Carl Jung used the term “shadow” to describe the energy patterns and parts of the personality that we have disowned or repressed because we internalized parental and social messages that they were bad or shameful. It’s important to note that Jung also talked about golden shadows, like creativity, imagination, playfulness – which can also be disparaged and driven underground as we grow up if our parents favor more rational, pragmatic behavior. But this has the effect of making “shadows” a vague synonym for whatever is unconscious, which renders it too broad to be useful. I choose to understand shadows and shadow-work in a much more concrete way than simply an easy short-hand for describing our “darker” or more unconscious energies.

Shadows are, literally, indirect reflections; they don’t cast their own light. We don’t see them directly, which means we don’t recognize them in ourselves. They cast a kind of negative or inverted light when other people’s behavior triggers us into irrational fits of judgment and condemnations. Shadows are aspects we absolutely refuse to see about ourselves because they would destroy our self-image, hence we project the qualities onto others. And when we spot these qualities in other people, we go into a kind of righteous fury and indignation, condemning them and being appalled by their behavior.

Shadows are our blind spots. We cannot not see them when meditating or practicing simple awareness of the here and now. When noticing an extreme reaction of anger or revulsion to someone else’s behavior, we can go on endlessly “witnessing” what our thoughts and emotions are in the moment. But this doesn’t capture the real dynamic that is taking place behind the scene – the fact that the story isn’t really about what we feel towards the other person, but about what we’re suppressing in ourselves, about the disowned aspects of our own story. Instead of witnessing what is already present in our awareness, the point is to bring the latent, unconscious content to the light of awareness in the first place. And this requires a reversal of perspective.

I base the shadow-work that I do with myself and with others on several principles:
(1) Most often, what annoys the hell out of us about other people is a projection of our own disowned qualities. And if we pay attention to this dynamic, then we can discover what we are suppressing in ourselves and learn to integrate it, and also simultaneously transform our relationships with others;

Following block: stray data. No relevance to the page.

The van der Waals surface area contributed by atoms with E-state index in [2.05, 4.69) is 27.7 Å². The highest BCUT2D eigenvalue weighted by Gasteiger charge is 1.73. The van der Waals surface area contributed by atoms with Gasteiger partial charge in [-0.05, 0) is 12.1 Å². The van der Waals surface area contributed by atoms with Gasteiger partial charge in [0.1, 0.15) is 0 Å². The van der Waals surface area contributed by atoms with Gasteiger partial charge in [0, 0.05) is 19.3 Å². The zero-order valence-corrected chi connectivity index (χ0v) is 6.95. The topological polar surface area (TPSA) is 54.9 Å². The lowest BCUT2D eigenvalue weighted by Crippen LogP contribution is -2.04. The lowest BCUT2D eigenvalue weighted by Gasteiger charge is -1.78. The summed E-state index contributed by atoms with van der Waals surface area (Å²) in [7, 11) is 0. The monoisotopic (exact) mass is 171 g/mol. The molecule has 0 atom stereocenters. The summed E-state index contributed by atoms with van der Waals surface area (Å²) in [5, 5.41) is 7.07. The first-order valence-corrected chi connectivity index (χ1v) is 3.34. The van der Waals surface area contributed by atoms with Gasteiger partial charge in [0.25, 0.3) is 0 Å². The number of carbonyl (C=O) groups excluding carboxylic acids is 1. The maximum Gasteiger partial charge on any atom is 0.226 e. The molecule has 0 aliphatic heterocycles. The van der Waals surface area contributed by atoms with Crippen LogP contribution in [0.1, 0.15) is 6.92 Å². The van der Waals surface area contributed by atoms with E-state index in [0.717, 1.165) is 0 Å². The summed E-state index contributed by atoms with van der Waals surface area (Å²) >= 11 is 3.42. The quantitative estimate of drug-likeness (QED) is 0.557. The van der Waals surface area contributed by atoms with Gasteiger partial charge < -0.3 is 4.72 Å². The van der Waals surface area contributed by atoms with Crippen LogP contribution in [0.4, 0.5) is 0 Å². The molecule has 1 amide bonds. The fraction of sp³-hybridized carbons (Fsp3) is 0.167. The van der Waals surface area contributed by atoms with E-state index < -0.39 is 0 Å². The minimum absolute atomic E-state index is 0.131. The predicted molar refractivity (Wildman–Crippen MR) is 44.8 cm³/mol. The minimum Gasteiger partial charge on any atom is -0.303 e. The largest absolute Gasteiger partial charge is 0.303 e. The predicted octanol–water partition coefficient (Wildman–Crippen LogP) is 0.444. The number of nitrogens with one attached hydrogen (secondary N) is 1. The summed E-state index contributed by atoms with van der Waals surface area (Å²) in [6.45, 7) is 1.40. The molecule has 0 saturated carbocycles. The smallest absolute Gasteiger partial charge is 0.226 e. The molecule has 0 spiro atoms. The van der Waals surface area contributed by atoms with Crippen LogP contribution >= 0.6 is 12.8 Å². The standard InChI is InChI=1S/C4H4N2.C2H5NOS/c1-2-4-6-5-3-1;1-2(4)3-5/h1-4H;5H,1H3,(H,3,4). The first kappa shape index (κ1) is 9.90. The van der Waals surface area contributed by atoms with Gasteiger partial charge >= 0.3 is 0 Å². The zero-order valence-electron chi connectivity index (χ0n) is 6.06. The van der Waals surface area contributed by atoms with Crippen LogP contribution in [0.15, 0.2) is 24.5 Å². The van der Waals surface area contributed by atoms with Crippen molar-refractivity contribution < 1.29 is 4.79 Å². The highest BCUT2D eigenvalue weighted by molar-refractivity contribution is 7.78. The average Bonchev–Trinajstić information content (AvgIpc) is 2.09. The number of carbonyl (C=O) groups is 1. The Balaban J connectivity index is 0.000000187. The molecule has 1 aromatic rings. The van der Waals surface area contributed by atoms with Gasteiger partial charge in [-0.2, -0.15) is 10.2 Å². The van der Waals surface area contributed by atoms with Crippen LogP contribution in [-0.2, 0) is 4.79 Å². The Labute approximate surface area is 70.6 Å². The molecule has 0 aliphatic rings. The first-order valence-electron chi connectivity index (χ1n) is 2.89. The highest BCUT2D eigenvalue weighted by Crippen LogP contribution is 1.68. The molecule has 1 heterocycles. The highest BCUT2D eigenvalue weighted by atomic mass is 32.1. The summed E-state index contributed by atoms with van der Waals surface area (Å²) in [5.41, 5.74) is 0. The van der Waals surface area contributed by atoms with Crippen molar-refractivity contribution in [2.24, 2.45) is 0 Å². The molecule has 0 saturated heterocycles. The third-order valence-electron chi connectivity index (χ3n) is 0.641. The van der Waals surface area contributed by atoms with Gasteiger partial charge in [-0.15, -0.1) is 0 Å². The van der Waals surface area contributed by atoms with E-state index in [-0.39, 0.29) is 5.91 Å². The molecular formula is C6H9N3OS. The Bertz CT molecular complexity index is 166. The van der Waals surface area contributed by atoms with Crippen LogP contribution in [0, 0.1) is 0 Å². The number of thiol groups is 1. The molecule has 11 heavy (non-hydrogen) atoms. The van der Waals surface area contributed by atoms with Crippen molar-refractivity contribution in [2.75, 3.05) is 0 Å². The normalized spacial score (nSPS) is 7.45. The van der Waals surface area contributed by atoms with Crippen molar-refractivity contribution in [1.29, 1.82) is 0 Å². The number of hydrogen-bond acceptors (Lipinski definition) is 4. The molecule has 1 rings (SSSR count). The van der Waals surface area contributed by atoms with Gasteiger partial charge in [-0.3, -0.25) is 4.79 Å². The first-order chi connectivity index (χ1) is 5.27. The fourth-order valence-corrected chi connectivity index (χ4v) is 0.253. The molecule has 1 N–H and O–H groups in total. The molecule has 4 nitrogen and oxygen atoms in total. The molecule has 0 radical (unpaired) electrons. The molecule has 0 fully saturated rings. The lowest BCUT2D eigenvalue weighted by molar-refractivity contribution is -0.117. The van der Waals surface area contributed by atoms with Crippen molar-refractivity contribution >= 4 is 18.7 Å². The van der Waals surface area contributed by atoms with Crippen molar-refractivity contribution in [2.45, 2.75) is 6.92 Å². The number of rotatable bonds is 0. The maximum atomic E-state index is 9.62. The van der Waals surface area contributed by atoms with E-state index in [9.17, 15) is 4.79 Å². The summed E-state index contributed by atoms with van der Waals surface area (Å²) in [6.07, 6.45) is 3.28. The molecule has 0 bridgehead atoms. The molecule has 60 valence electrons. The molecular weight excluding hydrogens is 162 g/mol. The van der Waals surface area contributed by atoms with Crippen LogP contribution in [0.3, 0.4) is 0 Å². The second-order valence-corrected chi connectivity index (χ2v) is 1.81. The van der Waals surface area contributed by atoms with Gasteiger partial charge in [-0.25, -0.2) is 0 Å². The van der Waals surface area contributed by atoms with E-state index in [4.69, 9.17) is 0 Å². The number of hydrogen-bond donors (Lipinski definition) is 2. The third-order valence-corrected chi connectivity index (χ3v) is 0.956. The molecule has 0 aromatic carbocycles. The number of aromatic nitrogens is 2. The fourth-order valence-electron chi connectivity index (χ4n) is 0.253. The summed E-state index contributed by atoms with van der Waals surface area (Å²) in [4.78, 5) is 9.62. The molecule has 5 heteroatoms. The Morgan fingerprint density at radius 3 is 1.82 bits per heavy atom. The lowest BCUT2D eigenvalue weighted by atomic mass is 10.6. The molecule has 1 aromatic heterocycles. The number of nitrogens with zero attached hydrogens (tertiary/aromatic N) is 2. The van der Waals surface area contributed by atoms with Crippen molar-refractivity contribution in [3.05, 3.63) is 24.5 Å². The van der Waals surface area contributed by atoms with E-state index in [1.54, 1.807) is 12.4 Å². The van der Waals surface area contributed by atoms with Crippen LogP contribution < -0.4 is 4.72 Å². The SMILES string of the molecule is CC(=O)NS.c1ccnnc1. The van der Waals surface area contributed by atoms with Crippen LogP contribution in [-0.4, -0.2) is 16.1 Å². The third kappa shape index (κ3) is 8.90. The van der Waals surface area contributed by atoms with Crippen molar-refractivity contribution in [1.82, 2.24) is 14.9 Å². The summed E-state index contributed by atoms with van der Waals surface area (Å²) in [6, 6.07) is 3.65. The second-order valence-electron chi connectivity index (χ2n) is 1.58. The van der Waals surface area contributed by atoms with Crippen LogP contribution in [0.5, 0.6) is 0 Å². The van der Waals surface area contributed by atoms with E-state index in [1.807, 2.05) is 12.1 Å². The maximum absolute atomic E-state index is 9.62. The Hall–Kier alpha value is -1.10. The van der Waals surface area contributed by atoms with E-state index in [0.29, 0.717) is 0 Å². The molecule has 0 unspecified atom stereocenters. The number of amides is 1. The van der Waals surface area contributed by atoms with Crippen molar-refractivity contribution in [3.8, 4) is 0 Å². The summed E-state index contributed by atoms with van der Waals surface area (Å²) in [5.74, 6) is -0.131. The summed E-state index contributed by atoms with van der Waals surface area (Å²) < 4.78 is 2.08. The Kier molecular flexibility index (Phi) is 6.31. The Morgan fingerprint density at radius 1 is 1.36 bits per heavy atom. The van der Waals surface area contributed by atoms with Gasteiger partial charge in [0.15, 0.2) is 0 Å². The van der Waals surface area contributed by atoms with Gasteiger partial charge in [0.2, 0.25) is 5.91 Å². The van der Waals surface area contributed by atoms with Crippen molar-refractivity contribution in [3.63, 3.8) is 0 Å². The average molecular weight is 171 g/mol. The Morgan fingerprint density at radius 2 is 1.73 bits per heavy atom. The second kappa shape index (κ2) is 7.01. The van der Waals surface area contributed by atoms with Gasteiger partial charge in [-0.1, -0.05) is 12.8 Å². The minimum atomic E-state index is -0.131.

(2) As long as we are projecting our “stuff” (our unresolved emotions and fears) onto other people we are living inauthentically – behind masks and false personas that hide who we are, and we are also living unconsciously – triggered into extreme emotional reactions and exaggerated judgments that we have no clear awareness of or control over;
(3) To live behind masks is to deny the 360 degree range of our personality and to fall out of balance with our full selves and modes of expression (or to remain un-integrated);
(4) Integrating our shadows means being able to recognize that behind the so-called “negative” qualities we condemn in others, and unconsciously deny in ourselves, there is a positive desire or a hidden gift that is trying to manifest itself in roundabout ways. For example, behind rage and anger is a desire to create safe boundaries; behind arrogance is an attempt to affirm and love the self. If we deny these desires we fall into the opposite extremes of having our boundaries constantly violated and utter self-denial and lack of self-worth. In this sense, even the most seemingly “negative” traits can be transmuted, alchemically, by tapping into the positive desires that they express.

When we engage in shadow-work we can acquire a deeper knowledge of ourselves and learn how to communicate more authentically with others – by stopping to dump our own stuff and unresolved issues onto them, and by becoming more compassionate to their vulnerabilities when we witness them since we can recognize that we also share those same vulnerabilities, mistakes and pains. Integrating the shadows that manifest themselves through our exaggerated judgments of others is a way of healing the fragmentation in our psychic life and of becoming more whole and more tolerant. But the process should not be idealized as some meditative high of tapping into a sense of overflowing bliss and joy. Shadow-work means being honest to our real experience (as it really is, and not as we think it should be to fit some idealized self-image); it means being open to discovering things about ourselves that might at first be very painful to see.


The “inner child” is not a single child, either a real entity that inhabits our psyche, or a memory of ourselves from the past that we can activate in the present. It is more like a whole chaotic cluster of contradictory energies and behaviors that were formed during the first 7 years of childhood but are still very much present in our life now. It includes the archetypal energies of the playful and magical child, which connects to a sense of freedom, creativity, innocence, awe and an enchanted perception of the world. It also includes our child-self at a particular age that formed into our dominant personality as the result of the dominant trauma in our lives – for example the child self at age 6 who was punished and disparaged and learned to fear failure, who then grew into a perfectionist adult that is always seeking recognition and admiration from others. The inner child also includes the more subterranean and darker energies that were judged unacceptable and disowned from conscious awareness (like extreme rage or self-hatred), and only come to the surface in explosive, extreme circumstances when we seem to “loose it” and feel like we’re literally “possessed” by some other being.